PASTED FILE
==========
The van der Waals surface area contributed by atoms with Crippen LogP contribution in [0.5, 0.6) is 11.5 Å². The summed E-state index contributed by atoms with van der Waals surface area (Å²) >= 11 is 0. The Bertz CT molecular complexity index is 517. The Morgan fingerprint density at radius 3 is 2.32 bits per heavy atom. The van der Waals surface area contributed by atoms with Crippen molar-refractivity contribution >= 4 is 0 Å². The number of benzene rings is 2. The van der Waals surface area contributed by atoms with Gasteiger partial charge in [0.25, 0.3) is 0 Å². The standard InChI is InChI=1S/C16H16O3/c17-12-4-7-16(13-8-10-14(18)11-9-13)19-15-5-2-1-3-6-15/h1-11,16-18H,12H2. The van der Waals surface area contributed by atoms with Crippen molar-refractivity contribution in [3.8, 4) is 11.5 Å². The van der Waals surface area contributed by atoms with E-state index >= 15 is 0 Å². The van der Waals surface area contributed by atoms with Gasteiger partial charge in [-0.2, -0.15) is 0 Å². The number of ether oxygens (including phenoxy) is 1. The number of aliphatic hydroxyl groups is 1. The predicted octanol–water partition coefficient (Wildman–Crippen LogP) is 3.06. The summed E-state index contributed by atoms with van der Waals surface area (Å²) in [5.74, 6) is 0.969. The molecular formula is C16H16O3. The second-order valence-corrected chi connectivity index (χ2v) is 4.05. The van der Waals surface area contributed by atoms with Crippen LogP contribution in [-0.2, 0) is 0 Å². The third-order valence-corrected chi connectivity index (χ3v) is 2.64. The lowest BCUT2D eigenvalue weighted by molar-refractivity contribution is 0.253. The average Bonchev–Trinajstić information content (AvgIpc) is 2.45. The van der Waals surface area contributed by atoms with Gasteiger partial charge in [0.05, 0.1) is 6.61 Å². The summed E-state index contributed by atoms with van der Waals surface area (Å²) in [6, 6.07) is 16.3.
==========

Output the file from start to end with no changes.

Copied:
The van der Waals surface area contributed by atoms with Crippen LogP contribution in [0.5, 0.6) is 11.5 Å². The summed E-state index contributed by atoms with van der Waals surface area (Å²) >= 11 is 0. The Bertz CT molecular complexity index is 517. The Morgan fingerprint density at radius 3 is 2.32 bits per heavy atom. The van der Waals surface area contributed by atoms with Crippen molar-refractivity contribution >= 4 is 0 Å². The number of benzene rings is 2. The van der Waals surface area contributed by atoms with Gasteiger partial charge in [0.25, 0.3) is 0 Å². The standard InChI is InChI=1S/C16H16O3/c17-12-4-7-16(13-8-10-14(18)11-9-13)19-15-5-2-1-3-6-15/h1-11,16-18H,12H2. The van der Waals surface area contributed by atoms with Crippen molar-refractivity contribution in [3.8, 4) is 11.5 Å². The van der Waals surface area contributed by atoms with E-state index >= 15 is 0 Å². The van der Waals surface area contributed by atoms with Gasteiger partial charge in [-0.2, -0.15) is 0 Å². The number of ether oxygens (including phenoxy) is 1. The number of aliphatic hydroxyl groups is 1. The predicted octanol–water partition coefficient (Wildman–Crippen LogP) is 3.06. The summed E-state index contributed by atoms with van der Waals surface area (Å²) in [5.74, 6) is 0.969. The molecular formula is C16H16O3. The second-order valence-corrected chi connectivity index (χ2v) is 4.05. The van der Waals surface area contributed by atoms with Crippen LogP contribution in [-0.2, 0) is 0 Å². The third-order valence-corrected chi connectivity index (χ3v) is 2.64. The lowest BCUT2D eigenvalue weighted by molar-refractivity contribution is 0.253. The average Bonchev–Trinajstić information content (AvgIpc) is 2.45. The van der Waals surface area contributed by atoms with Gasteiger partial charge in [0.05, 0.1) is 6.61 Å². The summed E-state index contributed by atoms with van der Waals surface area (Å²) in [6, 6.07) is 16.3.